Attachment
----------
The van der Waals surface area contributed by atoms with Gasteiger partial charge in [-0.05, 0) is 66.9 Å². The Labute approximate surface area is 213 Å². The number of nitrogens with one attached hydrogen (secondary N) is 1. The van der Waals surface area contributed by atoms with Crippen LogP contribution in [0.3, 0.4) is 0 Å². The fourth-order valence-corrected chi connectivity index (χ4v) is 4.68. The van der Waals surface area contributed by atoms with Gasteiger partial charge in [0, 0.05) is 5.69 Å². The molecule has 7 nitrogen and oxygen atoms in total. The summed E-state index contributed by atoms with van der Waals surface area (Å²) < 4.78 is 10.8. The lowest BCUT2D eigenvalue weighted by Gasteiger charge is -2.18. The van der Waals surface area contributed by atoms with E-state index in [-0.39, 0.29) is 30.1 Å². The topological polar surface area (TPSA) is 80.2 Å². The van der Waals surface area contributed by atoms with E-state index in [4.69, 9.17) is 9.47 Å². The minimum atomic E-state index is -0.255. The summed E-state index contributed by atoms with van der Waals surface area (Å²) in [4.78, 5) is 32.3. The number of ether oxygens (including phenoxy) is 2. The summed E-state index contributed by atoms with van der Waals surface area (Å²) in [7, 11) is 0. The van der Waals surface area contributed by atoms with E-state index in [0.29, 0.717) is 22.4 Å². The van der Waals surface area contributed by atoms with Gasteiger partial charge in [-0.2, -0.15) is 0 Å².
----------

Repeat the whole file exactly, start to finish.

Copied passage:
The van der Waals surface area contributed by atoms with Gasteiger partial charge in [-0.05, 0) is 66.9 Å². The Labute approximate surface area is 213 Å². The number of nitrogens with one attached hydrogen (secondary N) is 1. The van der Waals surface area contributed by atoms with Crippen LogP contribution in [0.3, 0.4) is 0 Å². The fourth-order valence-corrected chi connectivity index (χ4v) is 4.68. The van der Waals surface area contributed by atoms with Gasteiger partial charge in [0, 0.05) is 5.69 Å². The molecule has 7 nitrogen and oxygen atoms in total. The summed E-state index contributed by atoms with van der Waals surface area (Å²) < 4.78 is 10.8. The lowest BCUT2D eigenvalue weighted by Gasteiger charge is -2.18. The van der Waals surface area contributed by atoms with E-state index in [-0.39, 0.29) is 30.1 Å². The topological polar surface area (TPSA) is 80.2 Å². The van der Waals surface area contributed by atoms with E-state index in [4.69, 9.17) is 9.47 Å². The minimum atomic E-state index is -0.255. The summed E-state index contributed by atoms with van der Waals surface area (Å²) in [4.78, 5) is 32.3. The number of ether oxygens (including phenoxy) is 2. The summed E-state index contributed by atoms with van der Waals surface area (Å²) in [7, 11) is 0. The van der Waals surface area contributed by atoms with E-state index in [0.29, 0.717) is 22.4 Å². The van der Waals surface area contributed by atoms with Gasteiger partial charge in [-0.2, -0.15) is 0 Å².